The shorter the response time of emergency services the more lives aresaved. But, how important in fact is the time factor for saving lives? The objective ofthis study is to analyse the relation between response time and fatalities, to be able tomeasure how many lives could be saved with a shorter response time. The study usesdata from reports from the fire and rescue services in Sweden for 2005–2013 for residentialfires. The time variable used is continuous and the statistical methods are non-linearregression techniques. It is found that the risk of fatality is a non-linear function ofresponse time. For a given change of response time, the increase in risk of fatality islarge for a short response time, then decreases, and eventually seems to approach zero.If it was possible to decrease the median response time by 1 min 0.00035 lives could besaved for every turn-out on average. For all turn-outs to residential homes that meansthat about two lives, or 3%, could be saved per year. The response time is most importantfor blocks of flats, nursing homes and semi-detached/terraced houses. The responsetime is more important for fires due to smoking, children playing or started intentionally(arson). The results can be used to evaluate the performance of local fire and rescueservices. The method is easy to use for other emergency services, such as ambulances.

Place, publisher, year, edition, pages
Springer Publishing Company, 2017
Keywords
Fire department, Emergencies, Response time, Fatalities
National Category
Economics
Research subject
Economics
Identifiers
urn:nbn:se:kau:diva-42015 (URN)10.1007/s10694-016-0592-4 (DOI)000393702300012 ()
Funder
Swedish Civil Contingencies Agency
Available from: 2016-05-13 Created: 2016-05-13 Last updated: 2017-09-26Bibliographically approved
Jaldell, H., Ryen, L., Sund, B. & Andersson, R. (2015). Are national injury prevention and research efforts matching the distribution of injuries across sectors?. Injury Prevention, 21(e1), e113-e115
Open this publication in new window or tab >>Are national injury prevention and research efforts matching the distribution of injuries across sectors?
2015 (English)In: Injury Prevention, ISSN 1353-8047, E-ISSN 1475-5785, Vol. 21, no e1, p. e113-e115Article in journal (Refereed) Published
Abstract [en]

In 2011, 88% of all unintentional injury fatalities occurred in home and leisure environments in Sweden, while transportation fatalities accounted for 10% and work/school injuries for 2%. The corresponding proportions among non-fatal injuries were 75, 12 and 13%, respectively. However, 83% of the national governmental expenditure on unintentional injury prevention in 2011 was allocated to transportation safety, 7% to home and leisure, and 10% to the work sector including schools. Likewise, around 85% of the governmental research budget aimed for unintentional injury research was allocated to the transportation sector, 9% to home and leisure environments, and 6% to the work and school sector. Our results reveal a striking lack of correspondence between problem profile and governmental countermeasures.

National Category
Economics
Research subject
Economics
Identifiers
urn:nbn:se:kau:diva-33378 (URN)10.1136/injuryprev-2013-041120 (DOI)000351693200020 ()24599902 (PubMedID)
Available from: 2014-08-13 Created: 2014-08-13 Last updated: 2018-01-22Bibliographically approved
Jaldell, H. (2015). HOW IMPORTANT IS THE TIME FACTOR?: SAVING LIVES USING FIRE AND RESCUE SERVICES. Value in Health, 18(7), A535-A535
Open this publication in new window or tab >>HOW IMPORTANT IS THE TIME FACTOR?: SAVING LIVES USING FIRE AND RESCUE SERVICES
2015 (English)In: Value in Health, ISSN 1098-3015, E-ISSN 1524-4733, Vol. 18, no 7, p. A535-A535Article in journal (Refereed) Published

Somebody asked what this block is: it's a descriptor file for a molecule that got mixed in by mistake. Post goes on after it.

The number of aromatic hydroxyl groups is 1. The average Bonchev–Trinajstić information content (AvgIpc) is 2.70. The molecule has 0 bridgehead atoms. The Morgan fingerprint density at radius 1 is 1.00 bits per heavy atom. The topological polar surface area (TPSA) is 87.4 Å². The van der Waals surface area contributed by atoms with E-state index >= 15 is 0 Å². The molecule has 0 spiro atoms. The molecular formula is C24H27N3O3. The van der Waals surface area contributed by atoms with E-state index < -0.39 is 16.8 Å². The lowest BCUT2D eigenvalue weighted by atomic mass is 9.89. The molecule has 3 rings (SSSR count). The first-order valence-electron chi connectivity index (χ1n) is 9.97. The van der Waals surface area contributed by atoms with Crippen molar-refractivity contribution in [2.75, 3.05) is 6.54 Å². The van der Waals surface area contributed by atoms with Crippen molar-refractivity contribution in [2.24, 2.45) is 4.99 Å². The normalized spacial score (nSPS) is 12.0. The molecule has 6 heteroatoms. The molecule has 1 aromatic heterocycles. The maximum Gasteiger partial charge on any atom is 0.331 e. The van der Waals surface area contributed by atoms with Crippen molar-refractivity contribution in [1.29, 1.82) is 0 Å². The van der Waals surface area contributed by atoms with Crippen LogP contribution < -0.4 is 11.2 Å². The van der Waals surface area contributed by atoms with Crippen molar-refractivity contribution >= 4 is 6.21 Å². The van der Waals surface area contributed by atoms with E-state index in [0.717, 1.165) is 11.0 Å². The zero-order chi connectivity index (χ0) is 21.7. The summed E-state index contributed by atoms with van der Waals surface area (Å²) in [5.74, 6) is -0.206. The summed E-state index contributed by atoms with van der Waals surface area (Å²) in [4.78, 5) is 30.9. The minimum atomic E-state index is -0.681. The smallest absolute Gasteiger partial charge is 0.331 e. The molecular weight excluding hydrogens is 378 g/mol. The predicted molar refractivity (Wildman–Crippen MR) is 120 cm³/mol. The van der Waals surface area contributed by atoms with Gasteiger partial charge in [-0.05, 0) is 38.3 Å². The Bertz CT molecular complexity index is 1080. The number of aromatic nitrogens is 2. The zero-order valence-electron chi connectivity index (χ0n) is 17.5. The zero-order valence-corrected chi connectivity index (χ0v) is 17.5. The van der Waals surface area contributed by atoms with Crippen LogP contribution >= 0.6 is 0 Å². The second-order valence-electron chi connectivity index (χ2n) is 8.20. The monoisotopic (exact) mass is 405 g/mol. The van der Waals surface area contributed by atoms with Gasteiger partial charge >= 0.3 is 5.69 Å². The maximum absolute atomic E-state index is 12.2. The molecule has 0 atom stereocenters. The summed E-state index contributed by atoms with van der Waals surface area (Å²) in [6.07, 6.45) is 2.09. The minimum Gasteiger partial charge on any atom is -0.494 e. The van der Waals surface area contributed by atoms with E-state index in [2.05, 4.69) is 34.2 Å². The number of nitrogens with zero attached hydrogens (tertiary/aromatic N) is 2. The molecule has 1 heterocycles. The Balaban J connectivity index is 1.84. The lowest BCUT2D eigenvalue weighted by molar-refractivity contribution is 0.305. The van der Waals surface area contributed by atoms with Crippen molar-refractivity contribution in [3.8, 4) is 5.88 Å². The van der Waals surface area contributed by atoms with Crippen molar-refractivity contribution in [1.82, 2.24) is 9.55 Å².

Place, publisher, year, edition, pages
New York: Elsevier, 2015
National Category
Economics
Research subject
Economics
Identifiers
urn:nbn:se:kau:diva-64027 (URN)000209861300161 ()26533001 (PubMedID)
Available from: 2017-09-27 Created: 2017-09-27 Last updated: 2019-06-17Bibliographically approved
Jaldell, H., Lebnak, P. & Amornpetchsathaporn, A. (2014). Time Is Money, But How Much? The Monetary Value of Response Time for Thai Ambulance Emergency Services. Value in Health, 17(5), 555-560
Open this publication in new window or tab >>Time Is Money, But How Much? The Monetary Value of Response Time for Thai Ambulance Emergency Services
2014 (English)In: Value in Health, ISSN 1098-3015, E-ISSN 1524-4733, Vol. 17, no 5, p. 555-560Article in journal (Refereed) Published
Abstract [en]

ObjectiveTo calculate the monetary value of the time factor per minute and per year for emergency services.MethodsThe monetary values for ambulance emergency services were calculated for two different time factors, response time, which is the time from when a call is received by the emergency medical service call-taking center until the response team arrives at the emergency scene, and operational time, which includes the time to the hospital. The study was performed in two steps. First, marginal effects of reduced fatalities and injuries for a 1-minute change in the time factors were calculated. Second, the marginal effects and the monetary values were put together to find a value per minute.ResultsThe values were found to be 5.5 million Thai bath/min for fatality and 326,000 baht/min for severe injury. The total monetary value for a 1-minute improvement for each dispatch, summarized over 1 year, was 1.6 billion Thai baht using response time.ConclusionsThe calculated values could be used in a cost-benefit analysis of an investment reducing the response time. The results from similar studies could for example be compared to the cost of moving an ambulance station or investing in a new alarm system.

Place, publisher, year, edition, pages
Elsevier, 2014
Keywords
cost-benefit, emergency medical service, medicine, response time
National Category
Economics
Research subject
Economics
Identifiers
urn:nbn:se:kau:diva-33379 (URN)10.1016/j.jval.2014.05.006 (DOI)000341084700009 ()25128048 (PubMedID)
Available from: 2014-08-13 Created: 2014-08-13 Last updated: 2017-12-05Bibliographically approved
Organisations
Identifiers
ORCID iD: ORCID iD iconorcid.org/0000-0002-9667-2260